Talk:1498: Terry Pratchett

Explain xkcd: It's 'cause you're dumb.
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Many were the books of Terry Pratchet... and I haven't read any of them. RIP Sir Terry. 108.162.249.187 08:22, 13 March 2015 (UTC)

RIP Sir Terry :'( 141.101.106.149 10:17, 13 March 2015 (UTC)

It is so sad. He was ill with early onset Alzheimer's the last eight years, and he still continued to write about a new book each year, and also four in the The Long Earth series together with Stephen Baxter. I have read almost all his books, only waiting for the latest books to come out in paper back. His Discworld series is monumental, and almost all of the 40 books are worth reading, and most of the times the series just got better and better from book to book. Might just begin reading them all again, once I have gotten hold of and read the last published book Raising Steam. (One last(?) book will be out in the fall, as will the last of the Long Earth series. But here another author are there to finish any loose ends). You will be missed, and thanks to Randall for making this comic. RIP. --Kynde (talk) 10:23, 13 March 2015 (UTC)

I hadnt seen the news but the moment i saw the Title i knew what had prompted this xkcd. RIP and thank you. Plm-qaz snr (talk) 12:07, 13 March 2015 (UTC)

There was a comic that included a speculation on how much shelf space to leave for Terry Pratchett books, but I can't remember which one. Can anyone else remember and add a link? Jasqm (talk) 13:44, 13 March 2015 (UTC)

It seems to be http://www.explainxkcd.com/wiki/index.php/625:_Collections -boB (talk) 14:33, 13 March 2015 (UTC)

Not sure if it has been mentioned, but there is an optical illusion in this strip; the corners between frames look like they have dark circles in them. Kirdneh (talk) 15:28, 13 March 2015 (UTC)

The thing about Terry Pratchett's books, especially his Discworld series, is that you don't know how much you've read until you look at the series as a whole. I mean, I've *only* read all the Rincewind books, the City Watch books, most of the Weatherwax witch books, a couple of the one-shots, the Moist von Lipwig books, the Death books, etc. You don't realize how far you've come until you stop and turn around to look at where you've been. RIP Sir Terry Pratchett.--108.162.216.80 15:32, 13 March 2015 (UTC)

Even this comic was a little bit on the mind-blowing side, and so I'm probably going to end up spending a bunch of money on books I'll likely take years to even start reading... 108.162.249.169 16:16, 13 March 2015 (UTC)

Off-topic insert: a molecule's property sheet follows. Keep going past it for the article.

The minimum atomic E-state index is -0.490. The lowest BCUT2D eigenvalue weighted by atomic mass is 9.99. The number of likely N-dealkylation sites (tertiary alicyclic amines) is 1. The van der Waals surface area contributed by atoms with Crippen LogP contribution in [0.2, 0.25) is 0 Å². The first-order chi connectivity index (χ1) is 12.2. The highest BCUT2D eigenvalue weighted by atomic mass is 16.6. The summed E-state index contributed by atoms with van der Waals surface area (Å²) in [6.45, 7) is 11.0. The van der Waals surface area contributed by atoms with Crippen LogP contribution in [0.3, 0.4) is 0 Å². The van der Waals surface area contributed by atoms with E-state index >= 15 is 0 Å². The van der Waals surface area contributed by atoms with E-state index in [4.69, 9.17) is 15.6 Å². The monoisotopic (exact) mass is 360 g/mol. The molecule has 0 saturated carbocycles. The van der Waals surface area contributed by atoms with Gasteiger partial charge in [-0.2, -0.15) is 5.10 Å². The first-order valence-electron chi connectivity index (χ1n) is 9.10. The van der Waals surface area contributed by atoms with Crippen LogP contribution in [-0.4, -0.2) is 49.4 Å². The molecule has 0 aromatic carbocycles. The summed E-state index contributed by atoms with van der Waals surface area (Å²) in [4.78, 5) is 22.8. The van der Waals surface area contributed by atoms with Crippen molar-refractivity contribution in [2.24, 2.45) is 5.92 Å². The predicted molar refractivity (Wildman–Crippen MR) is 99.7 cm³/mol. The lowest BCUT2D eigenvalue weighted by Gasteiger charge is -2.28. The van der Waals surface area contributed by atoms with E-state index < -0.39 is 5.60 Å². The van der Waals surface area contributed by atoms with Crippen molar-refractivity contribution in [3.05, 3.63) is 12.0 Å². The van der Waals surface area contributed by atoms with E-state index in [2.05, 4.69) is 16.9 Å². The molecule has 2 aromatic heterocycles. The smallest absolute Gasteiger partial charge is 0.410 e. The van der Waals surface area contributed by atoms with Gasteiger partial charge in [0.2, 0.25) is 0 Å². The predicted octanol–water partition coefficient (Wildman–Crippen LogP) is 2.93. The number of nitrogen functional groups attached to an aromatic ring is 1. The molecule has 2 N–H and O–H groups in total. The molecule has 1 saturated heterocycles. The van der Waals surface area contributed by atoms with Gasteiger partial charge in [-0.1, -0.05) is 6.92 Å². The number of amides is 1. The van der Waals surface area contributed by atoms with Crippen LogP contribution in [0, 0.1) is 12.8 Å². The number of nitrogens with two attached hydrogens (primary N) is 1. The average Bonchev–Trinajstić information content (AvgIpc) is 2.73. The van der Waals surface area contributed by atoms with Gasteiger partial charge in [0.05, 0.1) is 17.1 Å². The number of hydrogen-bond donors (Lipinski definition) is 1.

Never before have I commented here, and I probably never will again. Just wanted to mark this comic in particular. Thank you Randall. Thank you Terry. RIP.141.101.99.54 16:57, 13 March 2015 (UTC)

Same thing here. Thank you for everything, Terry. RIP. 108.162.229.204 02:12, 14 March 2015 (UTC)

His books brought so much knowledge and enlightenment. Foldark (talk) 00:11, 14 March 2015 (UTC)

On another level, Cueball walking to the edge of the leaf and pausing allows us to ponder the next (unseen) panel. Does Cueball return to the relative safety of his flower, the only life he has known, or does he leap off the leaf in a bold move into a new world, new challenges, and new adventures? 108.162.216.191 12:18, 14 March 2015 (UTC)

The Bromeliad Trilogy was a great series of books from a great author, and one of my favorite symbolic moments is after most of the characters have left Earth, and turn to see the planet eclipsing the sun and looking "for all the world, like a flower". -Pennpenn 108.162.250.155 02:37, 16 March 2015 (UTC)

Terry Pratchett plays the pronoun game in the quoted text "once you know the world is full of things like that, your life is never the same." Are we never the same after learning about the bromeliad frogs, or about the ground? For Cueball, and us the readers, it is clearly the ground. -Drake Aedus 141.101.106.83 09:27, 1 April 2015 (UTC)

Thank you, this is getting me to read discworld. Netherin5 (talk) 14:09, 19 March 2019 (UTC)